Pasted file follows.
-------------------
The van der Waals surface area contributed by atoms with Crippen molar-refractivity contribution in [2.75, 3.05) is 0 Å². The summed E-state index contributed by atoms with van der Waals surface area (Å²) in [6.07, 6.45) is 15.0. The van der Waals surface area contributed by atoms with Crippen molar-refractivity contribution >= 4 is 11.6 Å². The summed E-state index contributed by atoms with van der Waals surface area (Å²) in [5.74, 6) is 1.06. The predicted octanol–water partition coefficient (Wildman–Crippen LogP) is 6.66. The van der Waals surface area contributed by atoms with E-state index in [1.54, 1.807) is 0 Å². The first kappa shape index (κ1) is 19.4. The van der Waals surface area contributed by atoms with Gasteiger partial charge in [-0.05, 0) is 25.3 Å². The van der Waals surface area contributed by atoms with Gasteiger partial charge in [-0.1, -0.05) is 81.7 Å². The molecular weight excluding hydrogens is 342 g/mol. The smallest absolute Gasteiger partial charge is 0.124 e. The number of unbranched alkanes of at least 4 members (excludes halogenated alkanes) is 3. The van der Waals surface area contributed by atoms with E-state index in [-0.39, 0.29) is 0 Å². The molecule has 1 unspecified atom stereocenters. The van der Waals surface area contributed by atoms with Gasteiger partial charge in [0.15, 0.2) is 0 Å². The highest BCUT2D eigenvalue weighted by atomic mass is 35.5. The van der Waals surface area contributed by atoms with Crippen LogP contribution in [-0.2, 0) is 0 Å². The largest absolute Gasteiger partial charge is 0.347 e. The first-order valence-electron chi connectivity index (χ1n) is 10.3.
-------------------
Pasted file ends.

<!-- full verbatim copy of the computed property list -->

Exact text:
The van der Waals surface area contributed by atoms with Crippen molar-refractivity contribution in [2.75, 3.05) is 0 Å². The summed E-state index contributed by atoms with van der Waals surface area (Å²) in [6.07, 6.45) is 15.0. The van der Waals surface area contributed by atoms with Crippen molar-refractivity contribution >= 4 is 11.6 Å². The summed E-state index contributed by atoms with van der Waals surface area (Å²) in [5.74, 6) is 1.06. The predicted octanol–water partition coefficient (Wildman–Crippen LogP) is 6.66. The van der Waals surface area contributed by atoms with E-state index in [1.54, 1.807) is 0 Å². The first kappa shape index (κ1) is 19.4. The van der Waals surface area contributed by atoms with Gasteiger partial charge in [-0.05, 0) is 25.3 Å². The van der Waals surface area contributed by atoms with Gasteiger partial charge in [-0.1, -0.05) is 81.7 Å². The molecular weight excluding hydrogens is 342 g/mol. The smallest absolute Gasteiger partial charge is 0.124 e. The number of unbranched alkanes of at least 4 members (excludes halogenated alkanes) is 3. The van der Waals surface area contributed by atoms with E-state index in [-0.39, 0.29) is 0 Å². The molecule has 1 unspecified atom stereocenters. The van der Waals surface area contributed by atoms with Gasteiger partial charge in [0.15, 0.2) is 0 Å². The highest BCUT2D eigenvalue weighted by atomic mass is 35.5. The van der Waals surface area contributed by atoms with Crippen LogP contribution in [-0.2, 0) is 0 Å². The largest absolute Gasteiger partial charge is 0.347 e. The first-order valence-electron chi connectivity index (χ1n) is 10.3.